But why am I telling you that in regards to plowing?
Well, because the simple scratch plow that the Romans used (the ard) was only suited for light and sandy soil but was overwhelmed when faced with heavy clay-rich soil. It was also not suited for clearing new land or plowing under grass.
But especially the last part, being able to plow under the grass that grew on the parcels during the fallow period, was essential for the function of the 3-field system!
So around the year 1,000 AD, the heavy plow (as well as the Mouldboard plow) was developed and its use spread over Western Europe. Both plows were able to plow through the heavy clay-rich soil and were suited to plow deep enough that the weeds and animal droppings left from the fallow period could be incorporated into the field where they acted as fertilizer,
However, there was one downside that led to another important invention.
The heavy plow is kind of heavy (Big surprise, I know). So teams of oxen were used to pull the plow with the help of yokes. But while oxen – contrary to horses – could be fed on grass alone they were pretty slow.
And in the 12th century, the first horse collars that allowed horses to be used as draft animals without suffocating them surfaced in Western Europe. However despite horses being much faster they did not really threaten the role that oxen as draft animals played in agriculture until the 19th century and in some parts of the world even until today.
But the ability of horses to move plows or more commonly carts much faster than oxen was not only important in agriculture but especially in warfare since the baggage trains that supplied a medieval army also had to be pulled by either oxen or horses. Both draft animals had their advantages and disadvantages.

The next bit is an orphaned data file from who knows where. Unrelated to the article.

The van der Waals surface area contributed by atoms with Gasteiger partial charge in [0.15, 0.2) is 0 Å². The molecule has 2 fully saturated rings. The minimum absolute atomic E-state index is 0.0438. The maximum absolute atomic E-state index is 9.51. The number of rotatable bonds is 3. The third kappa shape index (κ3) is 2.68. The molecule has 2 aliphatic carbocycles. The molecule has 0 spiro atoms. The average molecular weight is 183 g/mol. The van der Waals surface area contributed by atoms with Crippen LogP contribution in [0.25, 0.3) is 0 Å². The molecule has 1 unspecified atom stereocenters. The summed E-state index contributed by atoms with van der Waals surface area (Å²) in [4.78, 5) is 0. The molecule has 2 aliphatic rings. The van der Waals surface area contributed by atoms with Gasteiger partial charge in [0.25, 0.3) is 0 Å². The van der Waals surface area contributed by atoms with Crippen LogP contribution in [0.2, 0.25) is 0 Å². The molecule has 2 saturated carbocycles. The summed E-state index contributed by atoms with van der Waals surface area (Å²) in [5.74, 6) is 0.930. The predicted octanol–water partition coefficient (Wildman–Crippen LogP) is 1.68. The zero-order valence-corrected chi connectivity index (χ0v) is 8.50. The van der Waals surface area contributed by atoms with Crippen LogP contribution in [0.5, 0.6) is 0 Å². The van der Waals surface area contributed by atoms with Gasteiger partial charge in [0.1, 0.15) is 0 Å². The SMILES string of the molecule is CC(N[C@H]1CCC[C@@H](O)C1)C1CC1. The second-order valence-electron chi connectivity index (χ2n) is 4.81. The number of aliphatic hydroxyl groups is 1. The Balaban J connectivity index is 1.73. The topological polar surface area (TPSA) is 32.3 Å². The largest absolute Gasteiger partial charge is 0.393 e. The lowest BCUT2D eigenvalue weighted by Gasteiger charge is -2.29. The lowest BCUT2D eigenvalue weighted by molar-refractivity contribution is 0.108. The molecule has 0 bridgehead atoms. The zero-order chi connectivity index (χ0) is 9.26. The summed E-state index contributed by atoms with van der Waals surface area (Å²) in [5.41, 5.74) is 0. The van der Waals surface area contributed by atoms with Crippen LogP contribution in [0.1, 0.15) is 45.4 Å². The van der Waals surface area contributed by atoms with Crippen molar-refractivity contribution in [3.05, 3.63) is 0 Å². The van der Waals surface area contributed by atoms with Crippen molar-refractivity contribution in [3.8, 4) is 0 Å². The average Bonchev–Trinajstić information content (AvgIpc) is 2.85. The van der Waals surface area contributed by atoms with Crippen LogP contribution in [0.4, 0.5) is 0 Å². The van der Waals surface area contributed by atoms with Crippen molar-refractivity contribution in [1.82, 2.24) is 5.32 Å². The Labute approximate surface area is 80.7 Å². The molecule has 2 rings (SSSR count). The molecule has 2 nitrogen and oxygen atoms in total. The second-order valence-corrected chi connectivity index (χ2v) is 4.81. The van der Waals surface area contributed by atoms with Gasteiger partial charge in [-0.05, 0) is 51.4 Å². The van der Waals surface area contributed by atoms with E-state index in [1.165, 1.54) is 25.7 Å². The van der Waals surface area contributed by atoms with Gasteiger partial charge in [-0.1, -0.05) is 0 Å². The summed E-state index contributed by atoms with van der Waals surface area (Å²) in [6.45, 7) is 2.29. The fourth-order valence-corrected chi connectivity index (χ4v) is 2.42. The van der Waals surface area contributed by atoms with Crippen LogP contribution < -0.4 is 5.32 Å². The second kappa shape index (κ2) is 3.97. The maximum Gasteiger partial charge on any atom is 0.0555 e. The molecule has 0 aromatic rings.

For example, carts that were pulled by oxen slowed down the army. But contrary to horses oxen could be fed on grass alone. So additional feed grain for the draft animals only had to be hauled along when the carts of the baggage trains were pulled by horses. And that not only drastically limited the amount of equipment that could be transported on the carts but also the reach of the baggage train.
For more information on that and how the logistics of medieval warfare worked in general I would like to recommend you my article here.
And here you can find out more about what medieval peasants wore.
Take care of yourself because you deserve it. You really do.
Until next time
Ernst Schubert: Essen und Trinken im Mittelalter (Darmstadt 2006).
Frances and Josheph Gies: Life in a medieval village (2016).